Jerusalem fell to the Roman army in 70 A.D. after a six-month siege by three legions under the command of Titus. The Romans first starved the city, then battered down its walls with siege engines. After the breach, Roman soldiers flooded the city and burned Herod's Temple.
Jerusalem revolted against Roman rule in 66 A.D., at the outbreak of the Great Jewish War. Determined Jewish resisters, known as Zealots, took control of the city and killed or drove out members of the Roman military garrison and civil government. After the defeat of the rebels in Galilee and the death of the emperor Nero in 68 A.D., the Roman general Titus was free to march almost his entire force south to Jerusalem by February, in the year 70.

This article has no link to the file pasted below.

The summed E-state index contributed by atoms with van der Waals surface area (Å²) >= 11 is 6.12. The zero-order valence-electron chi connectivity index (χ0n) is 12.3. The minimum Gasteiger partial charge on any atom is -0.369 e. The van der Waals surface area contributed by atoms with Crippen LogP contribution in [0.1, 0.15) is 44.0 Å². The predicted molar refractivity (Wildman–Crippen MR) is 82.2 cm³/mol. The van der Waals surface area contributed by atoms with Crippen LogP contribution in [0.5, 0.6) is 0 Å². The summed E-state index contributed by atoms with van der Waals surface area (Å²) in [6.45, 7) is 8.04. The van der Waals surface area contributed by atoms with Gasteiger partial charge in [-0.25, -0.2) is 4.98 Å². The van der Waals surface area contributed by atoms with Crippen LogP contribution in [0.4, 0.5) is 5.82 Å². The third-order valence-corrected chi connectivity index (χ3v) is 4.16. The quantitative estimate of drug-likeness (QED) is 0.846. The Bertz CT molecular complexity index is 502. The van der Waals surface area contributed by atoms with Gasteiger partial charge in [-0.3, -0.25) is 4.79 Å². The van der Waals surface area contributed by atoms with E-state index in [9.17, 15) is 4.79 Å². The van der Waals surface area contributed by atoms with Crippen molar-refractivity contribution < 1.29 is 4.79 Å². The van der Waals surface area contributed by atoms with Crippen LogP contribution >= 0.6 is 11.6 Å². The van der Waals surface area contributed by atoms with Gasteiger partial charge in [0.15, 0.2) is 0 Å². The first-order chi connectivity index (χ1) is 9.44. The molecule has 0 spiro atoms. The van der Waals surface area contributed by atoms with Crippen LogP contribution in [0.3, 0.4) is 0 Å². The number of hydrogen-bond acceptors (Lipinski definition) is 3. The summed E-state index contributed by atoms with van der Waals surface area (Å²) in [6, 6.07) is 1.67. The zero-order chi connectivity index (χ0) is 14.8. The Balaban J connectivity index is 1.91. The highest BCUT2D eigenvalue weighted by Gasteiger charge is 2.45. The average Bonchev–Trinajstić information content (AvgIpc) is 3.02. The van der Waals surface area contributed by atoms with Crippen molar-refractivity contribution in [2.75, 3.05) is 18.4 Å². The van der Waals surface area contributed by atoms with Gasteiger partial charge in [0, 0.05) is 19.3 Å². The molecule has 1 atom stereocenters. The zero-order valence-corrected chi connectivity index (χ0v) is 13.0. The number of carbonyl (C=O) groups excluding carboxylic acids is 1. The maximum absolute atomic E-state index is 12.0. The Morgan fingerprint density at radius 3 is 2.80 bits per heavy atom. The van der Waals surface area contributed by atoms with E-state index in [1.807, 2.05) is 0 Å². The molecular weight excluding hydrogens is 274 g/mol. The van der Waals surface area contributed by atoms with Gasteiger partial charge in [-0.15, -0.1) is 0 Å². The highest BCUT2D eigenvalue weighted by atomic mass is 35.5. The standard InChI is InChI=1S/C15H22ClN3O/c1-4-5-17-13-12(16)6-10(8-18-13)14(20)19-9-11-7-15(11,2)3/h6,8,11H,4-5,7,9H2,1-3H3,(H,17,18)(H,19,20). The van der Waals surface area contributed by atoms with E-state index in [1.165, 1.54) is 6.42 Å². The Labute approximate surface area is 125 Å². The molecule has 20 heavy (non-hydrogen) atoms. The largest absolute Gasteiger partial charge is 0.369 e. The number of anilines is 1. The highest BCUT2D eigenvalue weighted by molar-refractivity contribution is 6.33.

Titus, seeking to starve out Jerusalem's defenders, allowed pilgrims to enter the city for Passover, then sealed the surrounding area with a food blockade. After several months, and at least one failed attempt to parlay with the rebels, the Romans brought up battering rams and forced their way through the walls and improvised defenses of the city. Josephus, who chronicled the siege, claimed that over one million residents were killed in the ensuing chaos and that at least 97,000 captives were taken as slaves.